This week, host Nisa Amoils spoke with Mark Hipperson, founder and CEO of Ziglu, a fintech that recently scored an electronic money (e-money) institution license from the UK’s Financial Conduct Authority (FCA). He talked about how the license gives the company greater flexibility to operate in the crypto space vs. a full challenger bank license. In the Market Spotlight segment, David Lifchitz, managing partner and CIO at ExoAlpha, and Anton Golub, founder and CEO of flovtec, discussed the dynamics between the traditional markets and crypto markets and why crypto is still the Wild West of trading.
In Conversation With Ziglu
London-based Challenger-bank Ziglu recently received an electronic money (e-money) institution license from the UK’s FCA. Mark Hipperson, Ziglu founder and CEO and former Starling bank CTO, explained what it enables the company to do, saying:
(13:19) “So being an e-money company means that you’re regulated to safeguard customers’ money. So we have that in a separate safeguarding account, which is a good thing for customers. But it also enables us to be able to deliver some current account banking type features that traditionally only banks could provide. Anyone anywhere…so if you’re a Ziglu customer, you can pay each other in fiat currency/traditional currency, or cryptocurrency. But also you can use UK faster payments as well…And we’ve got a whole lot of other payments coming in due course in terms of European payments. SWIFT and those things in due course. But also that’s enabled us to launch cards as well…We’ve got a MasterCard, a Ziglu MasterCard debit card that we’re testing with right now around London and the UK.”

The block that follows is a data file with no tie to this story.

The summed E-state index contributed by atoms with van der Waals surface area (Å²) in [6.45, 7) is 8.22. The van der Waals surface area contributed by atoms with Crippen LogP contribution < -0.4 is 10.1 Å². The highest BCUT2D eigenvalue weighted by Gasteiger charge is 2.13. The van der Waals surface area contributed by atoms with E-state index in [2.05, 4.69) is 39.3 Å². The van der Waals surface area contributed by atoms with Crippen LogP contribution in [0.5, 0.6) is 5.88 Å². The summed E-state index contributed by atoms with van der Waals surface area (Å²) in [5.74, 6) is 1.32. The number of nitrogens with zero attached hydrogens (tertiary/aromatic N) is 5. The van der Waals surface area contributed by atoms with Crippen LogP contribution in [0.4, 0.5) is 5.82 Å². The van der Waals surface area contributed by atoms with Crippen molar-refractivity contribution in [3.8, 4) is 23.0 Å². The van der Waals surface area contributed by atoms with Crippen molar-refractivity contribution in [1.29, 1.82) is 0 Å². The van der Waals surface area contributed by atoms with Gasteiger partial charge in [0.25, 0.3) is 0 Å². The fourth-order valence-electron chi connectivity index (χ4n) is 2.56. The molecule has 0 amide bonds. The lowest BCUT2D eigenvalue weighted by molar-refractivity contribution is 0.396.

There are also things that Ziglu can’t do with an e-money license vs. having a full challenger banking license, and that is just fine with Hipperson, who explained:
(14:34) “The flexibility it affords in being able to do crypto, it’s very difficult to do that if you’re a bank. And it enables us to be able to manage our capital adequacy a little differently so we don’t have to put quite as much money with the Bank of England to be able to do the things that we do. The banking license is I guess the toughest and most challenging thing to achieve in the UK and we’re very proud to have done that at Starling Bank as quickly as we did. But I think that there are one or two companies out there that prove that you can be very successful and do many of the things if not all of the things that challenger banks can do.”
Nisa asked Mark when digital assets will appear on the statements of everyone’s bank accounts, in response to which the Ziglu chief said:
(19:31) “Well they appear on our’s today. So if you have a Ziglu app, your currency transactions no matter what currency they’re in appear in your app and that’s the way that we do it. So your GBP, your bitcoin, your ether, are all there. And every time you do a transaction, no matter what currency it is, whether it’s on a payment or you’re sending some money to a friend, or you’re using your card, all those transactions appear chronologically…They’re in our app now. (20:04) Now, will the other guys catch up? I imagine they will in due course, those that are for crypto. But banking is going to be tough as I said earlier, whether they will be allowed to get into it or they’ll choose to get into it. We’ve all heard the resistance of the banks over the years from Goldman to JPMC saying ‘never never, we won’t touch it’ to ‘actually we realize it’s here to stay now. We realize it’s not a problem.’ And they’re embracing it now.”
Market Spotlight: Prudently Constructing a Crypto Fund Strategy
Nisa spoke with David Lifchitz, managing partner and CIO at ExoAlpha, and Anton Golub, founder and CEO of flovtec, about quantitative funds and traders migrating from the traditional markets to crypto markets in recent years. Among the themes they discussed was the strategies that lend themselves to cryptocurrency trading and those that do not, in response to which ExoAlpha’s Lifchitz said,